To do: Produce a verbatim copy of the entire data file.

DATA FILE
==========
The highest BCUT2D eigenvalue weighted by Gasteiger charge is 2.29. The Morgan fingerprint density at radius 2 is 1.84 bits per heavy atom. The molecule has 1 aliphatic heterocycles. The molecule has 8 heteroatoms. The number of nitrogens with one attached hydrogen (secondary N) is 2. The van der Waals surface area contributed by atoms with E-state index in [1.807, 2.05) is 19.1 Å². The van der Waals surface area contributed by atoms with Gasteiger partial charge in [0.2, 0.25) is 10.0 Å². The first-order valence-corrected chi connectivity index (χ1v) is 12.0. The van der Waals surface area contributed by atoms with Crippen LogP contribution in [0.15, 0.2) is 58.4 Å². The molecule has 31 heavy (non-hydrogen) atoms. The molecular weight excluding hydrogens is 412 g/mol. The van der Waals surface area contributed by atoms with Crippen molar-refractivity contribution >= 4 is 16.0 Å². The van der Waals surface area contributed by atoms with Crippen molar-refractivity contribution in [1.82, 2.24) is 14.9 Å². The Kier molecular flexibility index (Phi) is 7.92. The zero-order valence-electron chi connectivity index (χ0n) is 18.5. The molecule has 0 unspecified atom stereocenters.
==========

The highest BCUT2D eigenvalue weighted by Gasteiger charge is 2.29. The Morgan fingerprint density at radius 2 is 1.84 bits per heavy atom. The molecule has 1 aliphatic heterocycles. The molecule has 8 heteroatoms. The number of nitrogens with one attached hydrogen (secondary N) is 2. The van der Waals surface area contributed by atoms with E-state index in [1.807, 2.05) is 19.1 Å². The van der Waals surface area contributed by atoms with Gasteiger partial charge in [0.2, 0.25) is 10.0 Å². The first-order valence-corrected chi connectivity index (χ1v) is 12.0. The van der Waals surface area contributed by atoms with Crippen LogP contribution in [0.15, 0.2) is 58.4 Å². The molecule has 31 heavy (non-hydrogen) atoms. The molecular weight excluding hydrogens is 412 g/mol. The van der Waals surface area contributed by atoms with Crippen molar-refractivity contribution >= 4 is 16.0 Å². The van der Waals surface area contributed by atoms with Crippen molar-refractivity contribution in [1.82, 2.24) is 14.9 Å². The Kier molecular flexibility index (Phi) is 7.92. The zero-order valence-electron chi connectivity index (χ0n) is 18.5. The molecule has 0 unspecified atom stereocenters.